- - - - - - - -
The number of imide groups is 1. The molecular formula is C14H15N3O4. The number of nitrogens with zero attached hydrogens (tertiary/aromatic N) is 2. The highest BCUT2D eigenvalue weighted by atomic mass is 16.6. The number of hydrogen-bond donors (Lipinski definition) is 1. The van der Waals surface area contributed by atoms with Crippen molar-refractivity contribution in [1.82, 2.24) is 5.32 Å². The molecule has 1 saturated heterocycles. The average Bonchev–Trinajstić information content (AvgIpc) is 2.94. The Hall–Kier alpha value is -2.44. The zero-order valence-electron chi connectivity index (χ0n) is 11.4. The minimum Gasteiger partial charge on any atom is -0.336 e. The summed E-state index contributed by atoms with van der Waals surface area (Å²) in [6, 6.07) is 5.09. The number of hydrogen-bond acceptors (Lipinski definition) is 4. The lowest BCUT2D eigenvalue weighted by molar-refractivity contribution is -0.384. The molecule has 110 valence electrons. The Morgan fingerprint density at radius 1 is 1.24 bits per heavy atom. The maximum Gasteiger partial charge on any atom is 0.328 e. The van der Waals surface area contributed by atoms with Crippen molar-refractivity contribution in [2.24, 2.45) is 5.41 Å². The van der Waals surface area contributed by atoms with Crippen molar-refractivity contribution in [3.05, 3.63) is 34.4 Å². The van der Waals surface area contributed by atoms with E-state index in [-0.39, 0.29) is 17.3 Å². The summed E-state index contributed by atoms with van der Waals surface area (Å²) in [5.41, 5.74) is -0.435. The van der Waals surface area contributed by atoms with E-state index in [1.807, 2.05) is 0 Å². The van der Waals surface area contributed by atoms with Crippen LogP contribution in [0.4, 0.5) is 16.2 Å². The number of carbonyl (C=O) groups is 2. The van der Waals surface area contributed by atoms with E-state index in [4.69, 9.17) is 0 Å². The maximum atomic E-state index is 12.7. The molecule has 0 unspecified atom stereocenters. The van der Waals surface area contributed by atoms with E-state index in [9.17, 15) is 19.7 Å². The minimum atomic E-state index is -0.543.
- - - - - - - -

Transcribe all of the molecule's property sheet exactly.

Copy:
The number of imide groups is 1. The molecular formula is C14H15N3O4. The number of nitrogens with zero attached hydrogens (tertiary/aromatic N) is 2. The highest BCUT2D eigenvalue weighted by atomic mass is 16.6. The number of hydrogen-bond donors (Lipinski definition) is 1. The van der Waals surface area contributed by atoms with Crippen molar-refractivity contribution in [1.82, 2.24) is 5.32 Å². The molecule has 1 saturated heterocycles. The average Bonchev–Trinajstić information content (AvgIpc) is 2.94. The Hall–Kier alpha value is -2.44. The zero-order valence-electron chi connectivity index (χ0n) is 11.4. The minimum Gasteiger partial charge on any atom is -0.336 e. The summed E-state index contributed by atoms with van der Waals surface area (Å²) in [6, 6.07) is 5.09. The number of hydrogen-bond acceptors (Lipinski definition) is 4. The lowest BCUT2D eigenvalue weighted by molar-refractivity contribution is -0.384. The molecule has 110 valence electrons. The Morgan fingerprint density at radius 1 is 1.24 bits per heavy atom. The maximum Gasteiger partial charge on any atom is 0.328 e. The van der Waals surface area contributed by atoms with Crippen molar-refractivity contribution in [2.24, 2.45) is 5.41 Å². The van der Waals surface area contributed by atoms with Crippen molar-refractivity contribution in [3.05, 3.63) is 34.4 Å². The van der Waals surface area contributed by atoms with E-state index in [-0.39, 0.29) is 17.3 Å². The summed E-state index contributed by atoms with van der Waals surface area (Å²) in [5.41, 5.74) is -0.435. The van der Waals surface area contributed by atoms with E-state index in [1.807, 2.05) is 0 Å². The van der Waals surface area contributed by atoms with Crippen LogP contribution in [0.4, 0.5) is 16.2 Å². The number of carbonyl (C=O) groups is 2. The van der Waals surface area contributed by atoms with E-state index in [4.69, 9.17) is 0 Å². The maximum atomic E-state index is 12.7. The molecule has 0 unspecified atom stereocenters. The van der Waals surface area contributed by atoms with E-state index in [9.17, 15) is 19.7 Å². The minimum atomic E-state index is -0.543.